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Signs of Hope Amid Syrian Despair, from the Baltimore Sun

April 7, 2014 by

A Caritas aid worker holds Maram, age 1, who is suffering from an infection. Maram’s family fled violence near Damascus, and now lives in Jordan as refugees. Photo by Sam Tarling for CRS

A Caritas aid worker holds Maram, age 1, who is suffering from an infection. Maram’s family fled violence near Damascus and now lives in Jordan as refugees. Photo by Sam Tarling for CRS

Catholic Relief Services’ Caroline Brennan, who just returned from the Middle East on one of her many trips to meet with Syrian refugees over the past three years , writes about the signs of hope for Syrian refugees despite their many difficulties. From the Baltimore Sun:

We have reached a solemn milestone in Syria: It has been three years since the beginning of the war that has uprooted the lives of millions of people. From a distance, this conflict can seem overwhelming or even hopeless. Up close, it feels personal — with hope just about the only thing people have to hold onto.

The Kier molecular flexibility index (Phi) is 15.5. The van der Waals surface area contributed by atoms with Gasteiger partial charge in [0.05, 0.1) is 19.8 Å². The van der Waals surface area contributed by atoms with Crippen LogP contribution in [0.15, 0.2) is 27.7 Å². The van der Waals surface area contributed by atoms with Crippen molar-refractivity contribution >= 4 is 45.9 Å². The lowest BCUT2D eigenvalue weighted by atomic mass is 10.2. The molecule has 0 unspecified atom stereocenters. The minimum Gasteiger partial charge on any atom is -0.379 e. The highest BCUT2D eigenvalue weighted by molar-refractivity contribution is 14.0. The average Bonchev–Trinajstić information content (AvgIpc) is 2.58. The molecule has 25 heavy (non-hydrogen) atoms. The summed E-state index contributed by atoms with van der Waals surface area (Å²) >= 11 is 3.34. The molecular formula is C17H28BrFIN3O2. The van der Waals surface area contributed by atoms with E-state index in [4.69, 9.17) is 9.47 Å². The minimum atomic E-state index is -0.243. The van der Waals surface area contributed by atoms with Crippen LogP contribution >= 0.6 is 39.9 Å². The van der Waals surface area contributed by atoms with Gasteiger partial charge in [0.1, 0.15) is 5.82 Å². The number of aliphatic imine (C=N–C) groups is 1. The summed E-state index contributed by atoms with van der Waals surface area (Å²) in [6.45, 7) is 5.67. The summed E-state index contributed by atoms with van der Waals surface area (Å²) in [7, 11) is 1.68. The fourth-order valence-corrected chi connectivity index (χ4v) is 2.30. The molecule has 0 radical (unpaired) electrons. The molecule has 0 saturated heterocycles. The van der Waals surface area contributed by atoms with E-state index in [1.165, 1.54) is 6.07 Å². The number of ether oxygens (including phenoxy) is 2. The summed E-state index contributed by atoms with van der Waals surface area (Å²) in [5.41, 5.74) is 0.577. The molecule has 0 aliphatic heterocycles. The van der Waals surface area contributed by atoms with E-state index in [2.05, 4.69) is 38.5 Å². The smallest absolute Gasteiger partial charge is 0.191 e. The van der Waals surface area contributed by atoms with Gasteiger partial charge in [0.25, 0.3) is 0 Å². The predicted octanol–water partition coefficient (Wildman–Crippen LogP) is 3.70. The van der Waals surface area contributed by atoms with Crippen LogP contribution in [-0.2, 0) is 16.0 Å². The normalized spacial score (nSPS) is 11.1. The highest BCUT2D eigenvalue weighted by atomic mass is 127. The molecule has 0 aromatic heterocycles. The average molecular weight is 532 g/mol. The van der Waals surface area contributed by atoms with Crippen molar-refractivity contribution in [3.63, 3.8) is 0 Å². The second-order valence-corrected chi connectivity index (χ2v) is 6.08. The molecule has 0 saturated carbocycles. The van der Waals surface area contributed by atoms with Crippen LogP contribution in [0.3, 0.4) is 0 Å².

What is striking are the masses of women and children who make up nearly 75 percent of the estimated 2.5 million Syrian refugees. While we don’t see them as much because many women in the region are not comfortable being photographed, they shoulder some of the greatest burdens of this crisis as they struggle to find help and to care for their children, who are too-often severely traumatized.

They express a deep sense of humiliation at being in this position, for needing help to meet their most basic human needs, at having no control over what’s to come….

“Children are the biggest loser in this conflict,” Hasan, another Syrian refugee and former teacher, told me. For some, all they know is war. “If they see a star in the sky, they think it is a plane. When they hear a voice, they think it is the sound of a rocket.”

Read the full article on the Baltimore Sun.

Related articles:
Syria: Urgent Care for Refugee Families and Children
At the Heart of Syria’s Civil War: A Spotlight on Syrian Children
CRS Marks Third Anniversary of the War in Syria

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